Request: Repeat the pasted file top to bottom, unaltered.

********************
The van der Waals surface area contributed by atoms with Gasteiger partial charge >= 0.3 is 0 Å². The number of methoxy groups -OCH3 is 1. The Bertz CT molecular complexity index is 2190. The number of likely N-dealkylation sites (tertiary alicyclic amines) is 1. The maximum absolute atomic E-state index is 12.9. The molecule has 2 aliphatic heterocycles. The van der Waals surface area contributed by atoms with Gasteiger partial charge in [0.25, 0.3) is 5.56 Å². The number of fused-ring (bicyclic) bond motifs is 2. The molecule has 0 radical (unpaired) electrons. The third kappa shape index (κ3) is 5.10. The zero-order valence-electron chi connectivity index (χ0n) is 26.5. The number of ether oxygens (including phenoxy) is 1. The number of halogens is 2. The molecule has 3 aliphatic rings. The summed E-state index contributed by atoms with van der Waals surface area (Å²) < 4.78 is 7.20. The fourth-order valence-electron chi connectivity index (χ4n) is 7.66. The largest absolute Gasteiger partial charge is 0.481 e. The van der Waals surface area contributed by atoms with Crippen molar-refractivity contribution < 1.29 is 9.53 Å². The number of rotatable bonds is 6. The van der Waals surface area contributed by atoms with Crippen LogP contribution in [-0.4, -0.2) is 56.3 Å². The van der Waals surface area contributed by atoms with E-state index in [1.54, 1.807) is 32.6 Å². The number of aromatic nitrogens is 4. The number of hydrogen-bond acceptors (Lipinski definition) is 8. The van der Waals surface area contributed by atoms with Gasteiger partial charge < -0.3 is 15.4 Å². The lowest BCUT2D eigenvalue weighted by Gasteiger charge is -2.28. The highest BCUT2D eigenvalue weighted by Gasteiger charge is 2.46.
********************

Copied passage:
The van der Waals surface area contributed by atoms with Gasteiger partial charge >= 0.3 is 0 Å². The number of methoxy groups -OCH3 is 1. The Bertz CT molecular complexity index is 2190. The number of likely N-dealkylation sites (tertiary alicyclic amines) is 1. The maximum absolute atomic E-state index is 12.9. The molecule has 2 aliphatic heterocycles. The van der Waals surface area contributed by atoms with Gasteiger partial charge in [0.25, 0.3) is 5.56 Å². The number of fused-ring (bicyclic) bond motifs is 2. The molecule has 0 radical (unpaired) electrons. The third kappa shape index (κ3) is 5.10. The zero-order valence-electron chi connectivity index (χ0n) is 26.5. The number of ether oxygens (including phenoxy) is 1. The number of halogens is 2. The molecule has 3 aliphatic rings. The summed E-state index contributed by atoms with van der Waals surface area (Å²) < 4.78 is 7.20. The fourth-order valence-electron chi connectivity index (χ4n) is 7.66. The largest absolute Gasteiger partial charge is 0.481 e. The van der Waals surface area contributed by atoms with Crippen molar-refractivity contribution < 1.29 is 9.53 Å². The number of rotatable bonds is 6. The van der Waals surface area contributed by atoms with Crippen LogP contribution in [-0.4, -0.2) is 56.3 Å². The van der Waals surface area contributed by atoms with E-state index in [1.54, 1.807) is 32.6 Å². The number of aromatic nitrogens is 4. The number of hydrogen-bond acceptors (Lipinski definition) is 8. The van der Waals surface area contributed by atoms with Gasteiger partial charge < -0.3 is 15.4 Å². The lowest BCUT2D eigenvalue weighted by Gasteiger charge is -2.28. The highest BCUT2D eigenvalue weighted by Gasteiger charge is 2.46.